The Colorado Springs Fine Arts Center at Colorado College and Halsey Institute are pleased to debut Peruvian-American artist Kukuli Velarde’s CORPUS. CORPUS is comprised of ceramic and fabric works that encourage reflection on the meaning of survival in the face of colonialism. Fifteen ceramic sculptures, each with matching tapestries, will be presented in a symbolic representation of the annual Corpus Christi festival in Cusco, Perú. The sculptures reference indigenous pre-Columbian forms and iconographies in a visual representation of syncretic aesthetic, cultural, and religious traditions. CORPUS engages with and confronts Perú’s Spanish colonial past, asserting that pre-Columbian sacred entities and the worldview they inhabit were not vanquished by Spanish conquerors, but instead cleverly blended with their Catholic counterparts, ensuring their survival. So too, have the diverse peoples of Perú and greater Latin America formed and reformed political, religious, and cultural identity in the shadow of centuries-long oppression. Velarde’s CORPUS asks viewers to consider this resilience via her stunningly detailed and humorously thought-provoking work.
Mobile guide available in the museum to enrich the experience and for further exploration about the objects.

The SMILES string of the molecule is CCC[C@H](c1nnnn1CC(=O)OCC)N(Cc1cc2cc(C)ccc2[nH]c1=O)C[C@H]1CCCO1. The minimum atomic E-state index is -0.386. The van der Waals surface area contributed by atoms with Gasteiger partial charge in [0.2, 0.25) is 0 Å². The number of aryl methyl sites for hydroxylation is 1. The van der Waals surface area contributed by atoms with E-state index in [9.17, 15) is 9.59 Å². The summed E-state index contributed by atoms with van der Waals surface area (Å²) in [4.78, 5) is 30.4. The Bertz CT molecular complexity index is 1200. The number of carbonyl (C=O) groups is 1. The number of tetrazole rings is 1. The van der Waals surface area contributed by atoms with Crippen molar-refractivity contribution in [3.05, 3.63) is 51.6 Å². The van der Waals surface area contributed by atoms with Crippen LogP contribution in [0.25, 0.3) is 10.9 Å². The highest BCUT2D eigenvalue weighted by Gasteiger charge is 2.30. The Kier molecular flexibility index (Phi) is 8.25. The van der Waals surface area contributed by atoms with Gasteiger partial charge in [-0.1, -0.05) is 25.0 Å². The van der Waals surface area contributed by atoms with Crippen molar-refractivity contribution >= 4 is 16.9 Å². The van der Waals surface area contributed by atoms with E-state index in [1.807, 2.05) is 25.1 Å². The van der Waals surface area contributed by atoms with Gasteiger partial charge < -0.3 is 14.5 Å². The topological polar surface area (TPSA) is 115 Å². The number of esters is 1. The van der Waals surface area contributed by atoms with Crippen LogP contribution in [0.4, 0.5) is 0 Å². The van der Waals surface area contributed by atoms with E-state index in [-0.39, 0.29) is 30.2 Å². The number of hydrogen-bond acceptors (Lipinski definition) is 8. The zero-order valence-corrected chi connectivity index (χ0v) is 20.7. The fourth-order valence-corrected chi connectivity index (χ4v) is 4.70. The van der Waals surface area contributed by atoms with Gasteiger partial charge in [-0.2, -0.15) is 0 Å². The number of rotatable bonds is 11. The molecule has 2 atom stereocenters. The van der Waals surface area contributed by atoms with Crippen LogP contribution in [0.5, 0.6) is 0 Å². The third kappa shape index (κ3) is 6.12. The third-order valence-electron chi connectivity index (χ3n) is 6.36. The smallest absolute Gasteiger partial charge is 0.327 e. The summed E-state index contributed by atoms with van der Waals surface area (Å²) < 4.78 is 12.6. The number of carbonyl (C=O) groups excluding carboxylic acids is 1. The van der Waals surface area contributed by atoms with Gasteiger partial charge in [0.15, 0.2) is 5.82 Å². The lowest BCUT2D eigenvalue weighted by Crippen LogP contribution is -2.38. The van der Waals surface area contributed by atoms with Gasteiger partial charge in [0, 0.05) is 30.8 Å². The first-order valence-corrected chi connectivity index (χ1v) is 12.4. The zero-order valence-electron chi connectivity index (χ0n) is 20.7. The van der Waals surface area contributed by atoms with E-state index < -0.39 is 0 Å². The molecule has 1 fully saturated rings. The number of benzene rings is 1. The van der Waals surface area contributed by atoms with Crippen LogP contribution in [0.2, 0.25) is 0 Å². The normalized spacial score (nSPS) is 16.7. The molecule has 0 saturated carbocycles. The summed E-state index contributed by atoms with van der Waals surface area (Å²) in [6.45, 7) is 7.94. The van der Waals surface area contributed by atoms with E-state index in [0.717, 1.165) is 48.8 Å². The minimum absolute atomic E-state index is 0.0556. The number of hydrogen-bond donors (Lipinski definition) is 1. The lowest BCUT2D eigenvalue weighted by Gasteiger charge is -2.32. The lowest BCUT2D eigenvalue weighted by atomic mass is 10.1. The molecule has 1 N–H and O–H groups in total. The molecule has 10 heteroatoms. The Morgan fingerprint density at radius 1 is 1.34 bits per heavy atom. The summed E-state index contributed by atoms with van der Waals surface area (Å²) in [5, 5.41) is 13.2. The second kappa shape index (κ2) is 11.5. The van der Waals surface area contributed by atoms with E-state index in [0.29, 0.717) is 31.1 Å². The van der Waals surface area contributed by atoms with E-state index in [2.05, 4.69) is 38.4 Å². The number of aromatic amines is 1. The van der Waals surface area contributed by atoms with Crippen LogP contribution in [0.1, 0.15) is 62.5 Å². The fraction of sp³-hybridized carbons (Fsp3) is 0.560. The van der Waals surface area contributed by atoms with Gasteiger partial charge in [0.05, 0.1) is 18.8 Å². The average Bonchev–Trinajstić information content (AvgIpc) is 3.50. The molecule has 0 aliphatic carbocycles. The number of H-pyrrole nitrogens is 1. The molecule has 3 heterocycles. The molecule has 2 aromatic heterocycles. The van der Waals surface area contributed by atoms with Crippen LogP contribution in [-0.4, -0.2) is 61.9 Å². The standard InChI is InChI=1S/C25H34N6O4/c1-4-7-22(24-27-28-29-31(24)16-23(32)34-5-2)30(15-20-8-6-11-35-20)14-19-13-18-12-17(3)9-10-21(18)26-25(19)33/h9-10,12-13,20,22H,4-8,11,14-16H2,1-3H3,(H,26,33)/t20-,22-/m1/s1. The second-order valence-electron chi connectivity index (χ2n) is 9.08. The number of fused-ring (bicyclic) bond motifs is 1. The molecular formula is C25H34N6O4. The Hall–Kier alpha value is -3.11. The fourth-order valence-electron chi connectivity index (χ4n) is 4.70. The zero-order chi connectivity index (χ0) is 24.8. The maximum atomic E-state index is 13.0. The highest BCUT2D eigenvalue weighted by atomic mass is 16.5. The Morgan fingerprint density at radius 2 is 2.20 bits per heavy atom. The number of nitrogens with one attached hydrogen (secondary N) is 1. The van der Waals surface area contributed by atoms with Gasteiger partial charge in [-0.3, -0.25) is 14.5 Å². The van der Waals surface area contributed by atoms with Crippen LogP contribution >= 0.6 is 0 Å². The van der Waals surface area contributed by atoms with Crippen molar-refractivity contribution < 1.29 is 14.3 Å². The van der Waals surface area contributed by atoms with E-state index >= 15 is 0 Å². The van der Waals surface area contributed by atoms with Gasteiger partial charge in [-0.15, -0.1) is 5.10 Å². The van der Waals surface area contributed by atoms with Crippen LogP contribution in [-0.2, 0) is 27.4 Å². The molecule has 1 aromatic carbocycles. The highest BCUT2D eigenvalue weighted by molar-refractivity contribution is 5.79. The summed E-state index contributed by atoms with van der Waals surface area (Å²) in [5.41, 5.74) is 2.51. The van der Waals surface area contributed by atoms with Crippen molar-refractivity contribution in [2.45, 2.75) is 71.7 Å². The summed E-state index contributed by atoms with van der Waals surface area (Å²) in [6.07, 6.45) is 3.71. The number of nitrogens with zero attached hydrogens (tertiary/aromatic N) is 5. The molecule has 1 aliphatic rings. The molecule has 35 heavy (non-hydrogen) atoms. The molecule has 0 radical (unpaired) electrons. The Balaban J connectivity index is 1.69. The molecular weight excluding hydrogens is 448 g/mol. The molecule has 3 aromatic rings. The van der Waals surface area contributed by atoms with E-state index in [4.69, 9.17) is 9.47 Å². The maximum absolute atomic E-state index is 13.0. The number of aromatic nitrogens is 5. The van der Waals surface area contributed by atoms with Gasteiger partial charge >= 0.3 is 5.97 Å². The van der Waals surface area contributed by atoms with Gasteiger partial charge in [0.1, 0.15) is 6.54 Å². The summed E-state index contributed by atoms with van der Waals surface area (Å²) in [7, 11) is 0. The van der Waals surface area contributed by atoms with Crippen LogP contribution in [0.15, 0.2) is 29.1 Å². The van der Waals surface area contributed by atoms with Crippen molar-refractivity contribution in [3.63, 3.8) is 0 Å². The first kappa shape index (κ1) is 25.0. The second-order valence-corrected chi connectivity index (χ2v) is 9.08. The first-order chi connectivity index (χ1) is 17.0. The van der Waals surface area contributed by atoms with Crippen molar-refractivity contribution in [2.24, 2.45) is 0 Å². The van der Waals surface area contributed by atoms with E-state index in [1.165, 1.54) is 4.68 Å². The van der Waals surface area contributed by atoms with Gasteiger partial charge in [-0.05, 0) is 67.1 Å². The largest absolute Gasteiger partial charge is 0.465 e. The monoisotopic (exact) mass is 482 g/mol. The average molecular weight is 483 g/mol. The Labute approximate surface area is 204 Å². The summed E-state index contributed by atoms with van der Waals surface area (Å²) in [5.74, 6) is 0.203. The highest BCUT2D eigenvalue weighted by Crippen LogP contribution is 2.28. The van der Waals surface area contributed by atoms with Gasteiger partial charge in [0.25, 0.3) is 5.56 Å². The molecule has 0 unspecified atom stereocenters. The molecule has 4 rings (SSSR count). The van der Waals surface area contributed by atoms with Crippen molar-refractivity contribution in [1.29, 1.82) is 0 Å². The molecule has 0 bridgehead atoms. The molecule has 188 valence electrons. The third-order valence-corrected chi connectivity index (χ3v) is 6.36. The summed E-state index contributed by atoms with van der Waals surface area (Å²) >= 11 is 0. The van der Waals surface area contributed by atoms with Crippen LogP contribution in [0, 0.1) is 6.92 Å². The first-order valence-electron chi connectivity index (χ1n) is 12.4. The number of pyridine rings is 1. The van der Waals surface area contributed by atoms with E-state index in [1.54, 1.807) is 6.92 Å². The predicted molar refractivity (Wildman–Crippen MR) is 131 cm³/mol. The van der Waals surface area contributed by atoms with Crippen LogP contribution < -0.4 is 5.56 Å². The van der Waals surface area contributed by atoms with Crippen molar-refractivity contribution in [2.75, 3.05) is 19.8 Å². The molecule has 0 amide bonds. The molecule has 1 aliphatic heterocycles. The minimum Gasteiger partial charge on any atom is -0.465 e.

Please be aware that this exhibition contains flashing lights which may affect visitors with photosensitivity.
In the News
Colorado Springs museum to feature works by Peruvian American artist Kukuli Velarde –The Gazette
Join us Saturday, March 12, 10 a.m.–3 p.m.
Celebrate Kukuli Velarde: CORPUS at the Colorado Springs Fine Arts Center at Colorado College! Join in on hands-on art making activities (10 a.m.–4 p.m.) and a tour of the exhibition with the artist (2–3 p.m.). Masks are required for the artist tour.
FREE and open to the public.
About the Artist
Kukuli Velarde is a Peruvian-American artist based in Philadelphia. Velarde is a multi-talented artist, working in ceramic, painting, drawing, and installation. Much of her work draws on pre-Columbian traditional forms and iconographies, highlighting colonized and syncretic identities and aesthetic systems. Velarde received a BFA from Hunter College in New York City. She is the recipient of such awards as the John Simon Guggenheim Fellowship (2015), Pollock Krasner Foundation Grant (2012), and Joan Mitchell Foundation Grant (1997). Her work can be found in the collections of Museo de Arte Contemporaneo de Lima, Lima, Perú; Museum of Fine Arts, Houston; and the Pennsylvania Academy of the Fine Arts, Philadelphia, among many others.
Learn more about Velarde at kukulivelarde.com
Image at left: Patrón Santiago, 2012
Low fire clay, underglazes, casein paint, gold leaf. 33 x 19.3 x 10.45 in.
Inspired by work from the Tiwanaku culture (Bolivia)
All images courtesy the artist.
San Cristóbal, 2012, Low fire clay, underglazes, casein paint, gold leaf, gold luster. 32h x 17.35d in., Inspired by work from the Nazca culture (Peru)
San José y El Niño, 2017, Low fire clay, underglazes, casein paint, gold leaf. 27 x 22 x 14 in., Inspired by work from the Chancay culture (Peru)
Patrón Santiago, 2012, Low fire clay, underglazes, casein paint, gold leaf. 33 x 19.3 x 10.45 in., Inspired by work from the Tiwanaku culture (Bolivia)
Wednesday–Sunday 10 a.m.–4 p.m.
Admission includes entrance to all other galleries in the museum.
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